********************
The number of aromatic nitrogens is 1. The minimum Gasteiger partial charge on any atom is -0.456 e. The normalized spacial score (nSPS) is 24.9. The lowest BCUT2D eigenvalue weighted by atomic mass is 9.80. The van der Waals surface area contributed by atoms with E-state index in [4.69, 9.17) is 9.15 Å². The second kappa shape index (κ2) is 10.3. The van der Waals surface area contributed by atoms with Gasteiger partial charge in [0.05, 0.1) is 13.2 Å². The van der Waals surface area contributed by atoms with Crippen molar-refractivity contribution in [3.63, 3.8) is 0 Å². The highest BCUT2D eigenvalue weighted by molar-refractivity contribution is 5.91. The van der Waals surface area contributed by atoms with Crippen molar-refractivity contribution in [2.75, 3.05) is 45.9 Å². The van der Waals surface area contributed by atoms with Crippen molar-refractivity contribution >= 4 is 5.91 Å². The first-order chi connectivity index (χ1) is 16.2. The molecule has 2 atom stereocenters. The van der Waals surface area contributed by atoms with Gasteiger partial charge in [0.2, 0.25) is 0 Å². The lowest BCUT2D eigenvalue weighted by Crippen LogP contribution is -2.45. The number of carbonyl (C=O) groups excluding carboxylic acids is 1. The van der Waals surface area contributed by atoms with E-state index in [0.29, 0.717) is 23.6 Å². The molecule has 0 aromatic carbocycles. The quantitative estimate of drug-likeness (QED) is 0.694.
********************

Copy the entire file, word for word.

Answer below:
The number of aromatic nitrogens is 1. The minimum Gasteiger partial charge on any atom is -0.456 e. The normalized spacial score (nSPS) is 24.9. The lowest BCUT2D eigenvalue weighted by atomic mass is 9.80. The van der Waals surface area contributed by atoms with E-state index in [4.69, 9.17) is 9.15 Å². The second kappa shape index (κ2) is 10.3. The van der Waals surface area contributed by atoms with Gasteiger partial charge in [0.05, 0.1) is 13.2 Å². The van der Waals surface area contributed by atoms with Crippen molar-refractivity contribution in [3.63, 3.8) is 0 Å². The highest BCUT2D eigenvalue weighted by molar-refractivity contribution is 5.91. The van der Waals surface area contributed by atoms with Crippen molar-refractivity contribution in [2.75, 3.05) is 45.9 Å². The van der Waals surface area contributed by atoms with Crippen molar-refractivity contribution >= 4 is 5.91 Å². The first-order chi connectivity index (χ1) is 16.2. The molecule has 2 atom stereocenters. The van der Waals surface area contributed by atoms with Gasteiger partial charge in [0.2, 0.25) is 0 Å². The lowest BCUT2D eigenvalue weighted by Crippen LogP contribution is -2.45. The number of carbonyl (C=O) groups excluding carboxylic acids is 1. The van der Waals surface area contributed by atoms with E-state index in [0.29, 0.717) is 23.6 Å². The molecule has 0 aromatic carbocycles. The quantitative estimate of drug-likeness (QED) is 0.694.